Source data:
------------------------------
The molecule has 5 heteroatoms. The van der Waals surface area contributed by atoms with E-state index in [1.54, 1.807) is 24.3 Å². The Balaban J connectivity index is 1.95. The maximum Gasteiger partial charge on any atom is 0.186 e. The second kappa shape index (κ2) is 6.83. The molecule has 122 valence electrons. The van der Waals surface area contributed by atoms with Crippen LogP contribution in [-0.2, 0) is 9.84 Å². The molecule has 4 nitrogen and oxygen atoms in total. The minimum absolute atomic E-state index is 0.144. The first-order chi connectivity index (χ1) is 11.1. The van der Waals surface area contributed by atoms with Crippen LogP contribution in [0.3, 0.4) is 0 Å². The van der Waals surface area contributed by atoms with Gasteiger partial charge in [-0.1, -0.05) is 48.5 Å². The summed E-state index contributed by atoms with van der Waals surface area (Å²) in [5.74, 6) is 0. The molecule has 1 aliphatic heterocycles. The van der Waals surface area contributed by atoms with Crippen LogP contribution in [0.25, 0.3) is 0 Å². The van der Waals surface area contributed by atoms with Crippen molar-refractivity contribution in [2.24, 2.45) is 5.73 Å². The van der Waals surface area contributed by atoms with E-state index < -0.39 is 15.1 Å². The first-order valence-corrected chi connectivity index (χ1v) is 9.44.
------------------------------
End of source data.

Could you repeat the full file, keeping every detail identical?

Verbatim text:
The molecule has 5 heteroatoms. The van der Waals surface area contributed by atoms with E-state index in [1.54, 1.807) is 24.3 Å². The Balaban J connectivity index is 1.95. The maximum Gasteiger partial charge on any atom is 0.186 e. The second kappa shape index (κ2) is 6.83. The molecule has 122 valence electrons. The van der Waals surface area contributed by atoms with Crippen LogP contribution in [-0.2, 0) is 9.84 Å². The molecule has 4 nitrogen and oxygen atoms in total. The minimum absolute atomic E-state index is 0.144. The first-order chi connectivity index (χ1) is 11.1. The van der Waals surface area contributed by atoms with Crippen LogP contribution in [0.3, 0.4) is 0 Å². The van der Waals surface area contributed by atoms with Gasteiger partial charge in [-0.1, -0.05) is 48.5 Å². The summed E-state index contributed by atoms with van der Waals surface area (Å²) in [5.74, 6) is 0. The molecule has 1 aliphatic heterocycles. The van der Waals surface area contributed by atoms with Crippen LogP contribution in [0.25, 0.3) is 0 Å². The van der Waals surface area contributed by atoms with Crippen molar-refractivity contribution in [2.24, 2.45) is 5.73 Å². The van der Waals surface area contributed by atoms with E-state index < -0.39 is 15.1 Å². The first-order valence-corrected chi connectivity index (χ1v) is 9.44.